An article from this morning’s New York Times gives me the inspiration for a new design contest, that of recreating the humble reusable grocery bag. I know my contests are dopey and tend toward the functional, perhaps it’s in protest to the public’s over fascination with all things fashion. Despite the name of this blog, our focus is sewn products since those producers are holding up more than half our sky. Anyway, as it happened yesterday, the city of San Francisco voted to ban some plastic bags.
The ordinance, believed to be the first of its kind in the nation, will remove standard plastic bags from supermarkets and pharmacies with sales of more than $2 million a year, said its author, Supervisor Ross Mirkarimi, who said his city was simply following a worldwide trend toward greener grocers.
“Scores of nations have already gone through this,” said Mr. Mirkarimi, citing similar laws in places including South Africa and Taiwan. “It’s really astounding the United States would be so late in the game to come online to do something that should be common sense.”
The ordinance, which takes effect for grocers in six months, will allow food stores and pharmacies to use biodegradable plastic bags. But opponents say that those bags, which cost more to produce and buy, would simply increase costs for grocers, who already operate on a thin profit margin.
To revisit the topic of the lack of sustainability of paper bags, an entry from Davis Co-op reads
Of course, the trail of paper bags starts in our forests. In 1999, 14 million trees were cut to produce the 10 billion paper grocery bags used by Americans. It’s not surprising that most people prefer paper, believing it is the more responsible choice. Yet, like plastic, paper puts a heavy burden on the environment in terms of production, consumption and disposal.
Manufacturing paper bags requires virgin timber (for greater strength and elasticity), which is processed into heat-treated wood chips. This creates numerous byproducts that pollute waterways and produce greenhouse gases, which are consequently absorbed by fewer trees. In fact, according to the Film and Bag Federation, a trade group within the Society of the Plastics Industry based in Washington, D.C., paper bag production requires more energy, generates more solid waste, produces more atmospheric emissions and releases more waterborne wastes compared to plastic grocery bags.
As far as making the production of reusable grocery bags a viable enterprise, I’m curious about a couple of things. Durability concerns aside, how important is styling and color? How important is price? How many bags does the average consumer use on their heaviest shopping day? I’ve been counting our usage over the past couple of weeks since I’m wondering how many we’d need to buy. How important are additional features such as inside pockets? How about inside labels where consumers could note their contact information in the event the bags are lost? Then, I also think reusable bags could be a marketing opportunity for grocery stores. They could license someone to manufacture bags with their store name and logo. I wonder how many will be proactive and consider the option? Similarly, how many entrepreneurs will consider approaching a local owned grocery to propose an agreement?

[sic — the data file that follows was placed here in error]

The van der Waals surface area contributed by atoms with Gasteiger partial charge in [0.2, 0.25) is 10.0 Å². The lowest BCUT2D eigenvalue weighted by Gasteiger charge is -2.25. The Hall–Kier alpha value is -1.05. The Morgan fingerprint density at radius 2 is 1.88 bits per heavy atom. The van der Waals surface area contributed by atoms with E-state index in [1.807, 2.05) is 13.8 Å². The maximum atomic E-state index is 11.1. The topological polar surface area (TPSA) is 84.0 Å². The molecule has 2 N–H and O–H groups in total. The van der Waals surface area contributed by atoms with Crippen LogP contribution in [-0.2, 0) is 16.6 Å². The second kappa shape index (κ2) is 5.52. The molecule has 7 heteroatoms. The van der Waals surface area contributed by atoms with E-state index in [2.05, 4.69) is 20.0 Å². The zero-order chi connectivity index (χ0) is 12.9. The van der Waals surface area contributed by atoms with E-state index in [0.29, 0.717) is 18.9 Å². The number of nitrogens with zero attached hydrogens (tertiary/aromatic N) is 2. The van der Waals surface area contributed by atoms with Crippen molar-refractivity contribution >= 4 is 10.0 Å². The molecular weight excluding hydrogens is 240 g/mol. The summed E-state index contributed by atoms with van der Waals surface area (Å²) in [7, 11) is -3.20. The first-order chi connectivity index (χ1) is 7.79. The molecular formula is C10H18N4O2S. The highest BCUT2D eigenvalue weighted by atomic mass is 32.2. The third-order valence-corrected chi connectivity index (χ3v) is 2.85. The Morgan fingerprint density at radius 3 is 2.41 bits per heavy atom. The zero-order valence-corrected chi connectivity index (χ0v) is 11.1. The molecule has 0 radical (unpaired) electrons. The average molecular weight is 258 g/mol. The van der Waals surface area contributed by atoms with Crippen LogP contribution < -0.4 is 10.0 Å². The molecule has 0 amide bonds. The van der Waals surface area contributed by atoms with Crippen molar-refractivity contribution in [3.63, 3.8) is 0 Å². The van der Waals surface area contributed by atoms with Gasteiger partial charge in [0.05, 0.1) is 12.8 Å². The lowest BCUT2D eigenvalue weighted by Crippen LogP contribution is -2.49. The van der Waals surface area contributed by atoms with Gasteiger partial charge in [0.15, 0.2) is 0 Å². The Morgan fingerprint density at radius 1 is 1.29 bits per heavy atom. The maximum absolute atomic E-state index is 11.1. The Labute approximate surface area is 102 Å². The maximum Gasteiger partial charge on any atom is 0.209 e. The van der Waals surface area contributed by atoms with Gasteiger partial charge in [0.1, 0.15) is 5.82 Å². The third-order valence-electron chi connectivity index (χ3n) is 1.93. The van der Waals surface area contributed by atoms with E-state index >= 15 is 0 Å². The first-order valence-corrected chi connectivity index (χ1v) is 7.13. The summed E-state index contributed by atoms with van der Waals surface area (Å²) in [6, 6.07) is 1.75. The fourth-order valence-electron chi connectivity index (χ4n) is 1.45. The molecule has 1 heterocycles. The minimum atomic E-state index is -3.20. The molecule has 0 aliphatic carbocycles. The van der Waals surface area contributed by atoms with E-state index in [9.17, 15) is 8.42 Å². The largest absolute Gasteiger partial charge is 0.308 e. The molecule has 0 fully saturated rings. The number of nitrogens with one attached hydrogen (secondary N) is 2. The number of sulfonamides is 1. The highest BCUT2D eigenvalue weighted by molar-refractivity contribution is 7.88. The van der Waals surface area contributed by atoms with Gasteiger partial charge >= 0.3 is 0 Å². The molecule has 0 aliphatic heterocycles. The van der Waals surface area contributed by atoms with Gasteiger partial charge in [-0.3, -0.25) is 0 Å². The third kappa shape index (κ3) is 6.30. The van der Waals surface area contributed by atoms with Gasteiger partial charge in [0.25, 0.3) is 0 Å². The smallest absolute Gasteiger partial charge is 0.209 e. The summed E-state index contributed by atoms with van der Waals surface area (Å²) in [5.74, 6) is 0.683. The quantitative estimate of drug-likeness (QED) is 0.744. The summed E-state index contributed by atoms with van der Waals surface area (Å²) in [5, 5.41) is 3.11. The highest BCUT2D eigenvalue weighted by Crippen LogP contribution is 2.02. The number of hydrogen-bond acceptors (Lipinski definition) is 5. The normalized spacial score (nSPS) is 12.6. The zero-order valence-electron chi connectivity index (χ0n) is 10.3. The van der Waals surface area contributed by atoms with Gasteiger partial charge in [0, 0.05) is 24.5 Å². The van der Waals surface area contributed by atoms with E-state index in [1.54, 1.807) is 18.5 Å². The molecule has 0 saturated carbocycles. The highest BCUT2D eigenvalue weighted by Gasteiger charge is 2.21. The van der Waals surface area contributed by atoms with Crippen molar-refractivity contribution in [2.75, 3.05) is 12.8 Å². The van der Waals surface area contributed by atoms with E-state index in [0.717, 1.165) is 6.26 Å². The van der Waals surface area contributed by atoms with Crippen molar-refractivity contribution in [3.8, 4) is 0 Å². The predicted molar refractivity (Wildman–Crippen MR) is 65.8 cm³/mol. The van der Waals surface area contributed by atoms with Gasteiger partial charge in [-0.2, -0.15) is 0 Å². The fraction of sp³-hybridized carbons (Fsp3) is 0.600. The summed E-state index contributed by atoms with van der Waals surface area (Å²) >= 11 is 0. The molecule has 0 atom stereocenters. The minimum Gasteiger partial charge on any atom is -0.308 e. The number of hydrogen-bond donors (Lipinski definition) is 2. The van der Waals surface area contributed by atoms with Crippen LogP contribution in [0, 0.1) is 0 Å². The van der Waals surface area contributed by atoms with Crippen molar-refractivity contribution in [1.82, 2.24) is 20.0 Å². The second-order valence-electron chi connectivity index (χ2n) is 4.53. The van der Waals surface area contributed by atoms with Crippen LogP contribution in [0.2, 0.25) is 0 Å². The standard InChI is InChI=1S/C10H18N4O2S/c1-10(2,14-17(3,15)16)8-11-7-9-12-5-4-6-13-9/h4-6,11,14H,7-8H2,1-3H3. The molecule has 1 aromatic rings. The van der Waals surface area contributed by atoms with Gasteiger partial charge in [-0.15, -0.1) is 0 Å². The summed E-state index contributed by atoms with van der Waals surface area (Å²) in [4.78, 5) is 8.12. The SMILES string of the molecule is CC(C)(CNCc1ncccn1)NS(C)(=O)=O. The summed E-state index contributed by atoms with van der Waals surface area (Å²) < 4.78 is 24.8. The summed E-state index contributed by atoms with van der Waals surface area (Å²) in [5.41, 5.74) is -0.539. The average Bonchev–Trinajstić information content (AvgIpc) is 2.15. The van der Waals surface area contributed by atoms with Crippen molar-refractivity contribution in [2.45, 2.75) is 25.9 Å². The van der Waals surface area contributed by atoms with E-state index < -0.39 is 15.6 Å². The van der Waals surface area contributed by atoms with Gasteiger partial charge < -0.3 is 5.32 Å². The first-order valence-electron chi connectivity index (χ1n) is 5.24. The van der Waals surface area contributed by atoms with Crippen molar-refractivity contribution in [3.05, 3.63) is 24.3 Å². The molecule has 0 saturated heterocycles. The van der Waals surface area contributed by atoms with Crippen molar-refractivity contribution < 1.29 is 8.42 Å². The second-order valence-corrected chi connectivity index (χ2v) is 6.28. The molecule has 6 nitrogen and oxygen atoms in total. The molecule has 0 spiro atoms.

As far as design considerations go -something to consider for your entry in the contest- beyond obvious issues such as construction integrity, how will your bags be shaped? I’m rather partial to this one ($9.95) which is shaped like the current ubiquitous plastic bag because it can be used on existing bag loading frames. One reviewer of this bag says they wish the bags were larger and I also think sales might be better for this item if they showed the red, yellow or blue bags rather than the industrial black. Black rarely photographs well.
There are also the traditional bag options that are shaped like paper bags but with handles. I don’t think those would have the structural integrity of the bags above and I also wonder how difficult it’d be to manage several bags in each hand.
Anyway, if you’re interested in participating in my newest dopey contest, I’d think the first step would be to survey the current range of options in the market to include design integrity, usability, styling and price. If our winner got geared up for it, we could make the prize a little more interesting this time (other than a free book or free consulting), say a free ad for their product in the sidebar? I have an open purchase order for twelve bags for the winner…
I’ve included three short polls to help participants hit the market. If I left out any questions I should be asking, let me know. Also, feel free to cross post this contest to your blog. I’d think the crafty bloggies might find this a fun project, anyone can enter. The more the merrier.
 Joan mentions I neglected to set a deadline. Let’s make it June 1st. However, I prefer to get submissions as you complete them. I post them on the blog as they come in case you’re new to these parts. Sometimes I batch them, a couple of entries to one post. You can be anonymous if you like but include your contact info and phone number. If you have a website, mention whether I can link to you or not.
This must be a product you designed. It can’t be a product that you are retailing, made by another party. Now, the other party can submit an entry subject to the conditions below.
Generally the stuff you submit are photos of the finished product and a mini pattern. You can also include process details and photos of the product in process. Since this is a teaching and learning exercise, intellectual generosity is what’s most appreciated. I mean, that’s the whole goal of the contest so that everybody wins.
Vizu polls have closed down. Below is a screen capture of the poll results.